Published on December 14th, 2018 | by Abhishek Mukherjee2
The Hardik Pandya-shaped hole in the Indian XI🕓 Reading time: 3 minutes
“It is not exactly about the man himself. “Hardik” is more of a role at this stage. And a cricketer who can fit into that role is exactly what India are missing”
India decided to play four fast bowlers in the Perth Test. While Ravichandran Ashwin is injured, they still had Ravindra Jadeja (more than competent with bat) and Kuldeep Yadav (wrist-spinners typically thrive in Australia) to choose from. They also left out Bhuvneshwar Kumar, presumably because he was unlikely to deliver on a hard pitch.
However, this also meant that India went into the Test with four rank tail-enders – Ishant Sharma, Umesh Yadav, Mohammed Shami, and Jasprit Bumrah. It won’t be an exaggeration to call them a quartet of No. 11s.
Barring Shami’s 51 not out at Trent Bridge – on a wicket so flat that James Anderson scored 81 – the four of them do not have a single innings of even 35 across 233 innings between them. With 10 runs from 13 innings, Bumrah towers above them all (though “burrows beneath all” is probably more appropriate here). Yes, the Indian bottom four is that bad.
It is not easy being an Indian selector under such circumstances. Virat Kohli has always insisted on five bowlers. He could have stuck to that here, had there been two, or even one, batsmen of some competence among his genuine quicks. Alas, there is none. Bhuvneshwar, the only seamer who can bat, is unlikely to feature in the Australia series.
On the other hand, playing exactly four bowlers is a risk. Consider India’s outing at Adelaide, where they played three fast bowlers and Ashwin. As the pitch got easier, the Australians resisted more and more, and the pacers bowled from one end. Ashwin had to send down over fifty overs in the fourth innings – almost on the trot.
A fifth bowler could have provided India with some respite. Unfortunately, four of India’s five certainties in the top five on this tour – KL Rahul, Cheteshwar Pujara, Ajinkya Rahane, and Kohli himself – do not bowl. The injured Prithvi Shaw does not bowl, and his temporary replacement Murali Vijay is all set to set the worst Test bowling average in Indian history.
Also read: Hardik Pandya and the tale of typecasting
Hanuma Vihari bowls, but he is not a regular. He bowls under 23.6 balls a match across 66 matches (he has 22 wickets). We are talking First-Class matches here. To put things into perspective, Joe Root bowls 24.4 a match in Test cricket – and England play at least five bowlers every time, if not six.
At Perth, India had no option but to go with six specialist batsmen and four specialist bowlers. At least three of these bowlers cannot bat, while at most one of the batsmen bowls – and that too not a lot. Ashwin was excellent at Adelaide, but India did take a risk by picking him, a finger-spinner. It was not a safe decision: it was a risk that came off in a country where wrist-spinners thrive.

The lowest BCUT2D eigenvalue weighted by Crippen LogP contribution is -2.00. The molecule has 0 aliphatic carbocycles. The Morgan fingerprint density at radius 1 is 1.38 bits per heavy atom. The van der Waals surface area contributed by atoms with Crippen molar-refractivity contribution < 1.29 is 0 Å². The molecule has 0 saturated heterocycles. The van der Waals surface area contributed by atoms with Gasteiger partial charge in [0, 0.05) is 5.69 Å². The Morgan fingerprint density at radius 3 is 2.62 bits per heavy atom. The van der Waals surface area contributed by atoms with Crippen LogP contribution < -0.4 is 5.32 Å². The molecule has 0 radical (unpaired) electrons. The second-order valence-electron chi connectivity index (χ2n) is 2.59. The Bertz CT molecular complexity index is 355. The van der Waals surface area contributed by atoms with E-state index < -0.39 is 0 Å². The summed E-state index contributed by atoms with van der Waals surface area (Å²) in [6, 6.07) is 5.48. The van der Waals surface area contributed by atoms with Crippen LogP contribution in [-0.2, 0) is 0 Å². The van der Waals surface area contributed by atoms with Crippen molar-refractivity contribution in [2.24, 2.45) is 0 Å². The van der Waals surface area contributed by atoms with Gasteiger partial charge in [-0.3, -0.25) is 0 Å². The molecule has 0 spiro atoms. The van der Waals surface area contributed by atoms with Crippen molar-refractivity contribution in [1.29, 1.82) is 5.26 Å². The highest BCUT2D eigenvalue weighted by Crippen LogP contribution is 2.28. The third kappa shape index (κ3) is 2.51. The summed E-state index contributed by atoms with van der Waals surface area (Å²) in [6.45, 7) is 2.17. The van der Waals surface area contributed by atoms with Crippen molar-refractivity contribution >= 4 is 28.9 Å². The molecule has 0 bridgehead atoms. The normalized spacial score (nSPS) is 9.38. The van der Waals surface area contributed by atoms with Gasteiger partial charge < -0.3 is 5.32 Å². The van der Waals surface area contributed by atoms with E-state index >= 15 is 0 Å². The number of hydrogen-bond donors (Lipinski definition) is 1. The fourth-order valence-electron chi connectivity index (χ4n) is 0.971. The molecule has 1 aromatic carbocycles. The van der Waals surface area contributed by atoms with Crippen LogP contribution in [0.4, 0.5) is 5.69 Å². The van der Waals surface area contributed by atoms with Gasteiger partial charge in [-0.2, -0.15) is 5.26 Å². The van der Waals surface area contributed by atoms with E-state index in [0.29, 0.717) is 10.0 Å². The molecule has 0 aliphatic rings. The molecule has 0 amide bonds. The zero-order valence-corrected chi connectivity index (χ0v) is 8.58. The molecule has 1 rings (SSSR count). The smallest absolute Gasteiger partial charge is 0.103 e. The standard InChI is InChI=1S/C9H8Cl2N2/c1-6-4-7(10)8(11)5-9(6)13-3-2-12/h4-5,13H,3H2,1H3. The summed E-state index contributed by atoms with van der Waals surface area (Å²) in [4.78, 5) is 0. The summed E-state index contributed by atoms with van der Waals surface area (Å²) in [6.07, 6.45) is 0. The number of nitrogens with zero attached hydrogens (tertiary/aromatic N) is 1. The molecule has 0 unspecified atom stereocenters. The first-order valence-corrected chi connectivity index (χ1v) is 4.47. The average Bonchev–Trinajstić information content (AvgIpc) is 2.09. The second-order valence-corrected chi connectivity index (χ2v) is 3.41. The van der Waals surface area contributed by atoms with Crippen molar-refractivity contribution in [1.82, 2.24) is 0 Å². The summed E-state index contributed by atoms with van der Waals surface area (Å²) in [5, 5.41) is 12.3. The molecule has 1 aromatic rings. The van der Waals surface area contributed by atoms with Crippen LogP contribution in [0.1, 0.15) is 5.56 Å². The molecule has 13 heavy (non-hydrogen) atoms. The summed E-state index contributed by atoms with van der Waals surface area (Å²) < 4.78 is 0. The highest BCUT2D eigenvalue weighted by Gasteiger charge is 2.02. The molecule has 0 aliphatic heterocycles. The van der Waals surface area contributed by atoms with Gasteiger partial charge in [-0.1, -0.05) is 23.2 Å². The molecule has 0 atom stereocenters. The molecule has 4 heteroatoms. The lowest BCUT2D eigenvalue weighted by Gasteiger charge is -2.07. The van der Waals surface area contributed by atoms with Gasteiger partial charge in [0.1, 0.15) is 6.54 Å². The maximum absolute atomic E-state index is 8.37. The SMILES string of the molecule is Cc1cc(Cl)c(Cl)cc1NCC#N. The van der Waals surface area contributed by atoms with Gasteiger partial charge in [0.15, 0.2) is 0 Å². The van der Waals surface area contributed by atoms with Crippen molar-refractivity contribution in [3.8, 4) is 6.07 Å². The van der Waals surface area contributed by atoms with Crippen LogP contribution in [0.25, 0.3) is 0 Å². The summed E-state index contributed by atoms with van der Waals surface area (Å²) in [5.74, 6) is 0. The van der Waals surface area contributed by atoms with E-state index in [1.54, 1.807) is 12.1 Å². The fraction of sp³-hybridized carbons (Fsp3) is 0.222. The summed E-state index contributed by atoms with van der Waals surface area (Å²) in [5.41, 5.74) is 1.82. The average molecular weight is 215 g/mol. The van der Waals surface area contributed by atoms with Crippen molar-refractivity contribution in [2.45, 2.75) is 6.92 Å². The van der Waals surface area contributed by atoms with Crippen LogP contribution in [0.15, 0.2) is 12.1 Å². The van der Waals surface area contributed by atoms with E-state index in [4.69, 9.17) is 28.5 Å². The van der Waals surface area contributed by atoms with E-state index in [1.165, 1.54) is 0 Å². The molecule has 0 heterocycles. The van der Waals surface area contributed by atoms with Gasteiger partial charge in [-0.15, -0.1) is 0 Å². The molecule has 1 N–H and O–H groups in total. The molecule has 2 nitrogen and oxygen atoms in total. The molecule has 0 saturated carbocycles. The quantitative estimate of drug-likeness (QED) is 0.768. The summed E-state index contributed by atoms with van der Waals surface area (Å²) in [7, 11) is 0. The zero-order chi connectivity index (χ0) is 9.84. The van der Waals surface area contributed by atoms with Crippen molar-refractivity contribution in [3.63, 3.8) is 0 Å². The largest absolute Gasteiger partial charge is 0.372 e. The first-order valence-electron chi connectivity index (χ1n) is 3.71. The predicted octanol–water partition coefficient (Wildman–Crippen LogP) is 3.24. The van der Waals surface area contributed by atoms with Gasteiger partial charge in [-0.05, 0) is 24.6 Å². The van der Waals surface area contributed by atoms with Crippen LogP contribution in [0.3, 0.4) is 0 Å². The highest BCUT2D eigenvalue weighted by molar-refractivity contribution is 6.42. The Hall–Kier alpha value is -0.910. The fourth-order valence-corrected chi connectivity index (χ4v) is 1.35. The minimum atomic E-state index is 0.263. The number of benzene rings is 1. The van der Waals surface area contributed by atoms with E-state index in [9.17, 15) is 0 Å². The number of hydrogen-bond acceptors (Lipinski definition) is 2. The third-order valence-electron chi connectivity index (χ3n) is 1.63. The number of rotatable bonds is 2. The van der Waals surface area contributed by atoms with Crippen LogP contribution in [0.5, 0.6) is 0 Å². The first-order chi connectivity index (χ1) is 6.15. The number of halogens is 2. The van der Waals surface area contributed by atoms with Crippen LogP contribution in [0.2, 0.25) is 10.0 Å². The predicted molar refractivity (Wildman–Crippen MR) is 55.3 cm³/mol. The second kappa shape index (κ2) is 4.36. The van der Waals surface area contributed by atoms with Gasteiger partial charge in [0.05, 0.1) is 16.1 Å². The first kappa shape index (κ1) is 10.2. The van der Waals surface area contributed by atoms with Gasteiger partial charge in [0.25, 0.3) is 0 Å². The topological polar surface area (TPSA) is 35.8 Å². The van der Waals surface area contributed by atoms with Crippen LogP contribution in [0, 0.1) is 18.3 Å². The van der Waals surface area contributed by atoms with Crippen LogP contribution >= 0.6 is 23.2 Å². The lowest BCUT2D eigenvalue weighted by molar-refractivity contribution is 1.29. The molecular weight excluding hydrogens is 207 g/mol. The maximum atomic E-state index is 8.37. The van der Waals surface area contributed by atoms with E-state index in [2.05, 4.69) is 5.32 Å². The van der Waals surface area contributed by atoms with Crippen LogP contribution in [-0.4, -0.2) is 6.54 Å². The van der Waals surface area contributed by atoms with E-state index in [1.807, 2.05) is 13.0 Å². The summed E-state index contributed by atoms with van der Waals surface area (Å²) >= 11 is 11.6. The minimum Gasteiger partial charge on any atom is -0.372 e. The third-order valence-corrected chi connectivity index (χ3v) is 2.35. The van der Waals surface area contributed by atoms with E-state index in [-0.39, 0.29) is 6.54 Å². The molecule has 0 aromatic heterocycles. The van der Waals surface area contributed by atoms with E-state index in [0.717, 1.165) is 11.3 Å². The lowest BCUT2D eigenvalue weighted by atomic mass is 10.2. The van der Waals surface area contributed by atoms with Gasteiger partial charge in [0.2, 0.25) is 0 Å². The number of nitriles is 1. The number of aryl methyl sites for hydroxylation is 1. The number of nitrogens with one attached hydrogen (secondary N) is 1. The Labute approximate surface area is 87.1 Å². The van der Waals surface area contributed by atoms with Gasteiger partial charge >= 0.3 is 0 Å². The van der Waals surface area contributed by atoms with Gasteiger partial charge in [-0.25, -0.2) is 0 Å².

But had they picked Kuldeep for Ashwin at Adelaide, it would merely have extended the tail.
At this point, thus, India face an unenviable selection conundrum. Let us evaluate their options:
1. Play six batsmen and one of Ashwin and Jadeja.
This is what they did at Adelaide. Ashwin had to bowl over 85 overs in the Test. Vijay, the only back-up bowler, was of no help.
2. Play four fast bowlers.
This is what they are doing at Perth. They have a tail matched by almost none in this millennium.
3. Play Ashwin and Jadeja and two fast bowlers.
This is not practical in Australia. True, India won a Test at Headingley in 2002 with two seamers, but they had Sanjay Bangar, who got two top-order wickets after getting a gutsy fifty.
4. Play Ashwin or Jadeja, Bhuvneshwar, and three fast bowlers.
This is probably the best positive combination. India will be fielding two bowling all-rounders (or so it seems) to make up for that sixth batsman and a long tail. Mind you, calling Bhuvneshwar an all-rounder will be stretching things somewhat (he averages 22).
Even then they will get that extra bowler. This could have solved things somewhat, but India seem to have made up their mind about leaving Bhuvneshwar out in Australia.
5. Play Ashwin, Jadeja, and three fast bowlers.
Checkpoint 4. Unfortunately, both Ashwin and Jadeja are finger-spinners, not a good option on hard Australian pitches.
The two-all-rounder theory would have worked well overseas, had one of them been a fast bowler, or at least someone who bowled seam. This is what Kohli has always insisted on. In fact, so keen was he on a seam bowler with some batting credentials that he insisted on Stuart Binny on the Sri Lankan tour of 2015.
Given Kohli’s insistence on five bowlers, Hardik Pandya is the best possible fit. This is not because Hardik is not an outstanding all-rounder. He is not.
But he is probably the best in the country when it comes to the role of the sixth batsman (seventh, if you include the wicketkeeper) and the fourth fast bowler. The fielding is a bonus.
It is not exactly about the man himself. “Hardik” is more of a role at this stage. And a cricketer who can fit into that role is exactly what India are missing.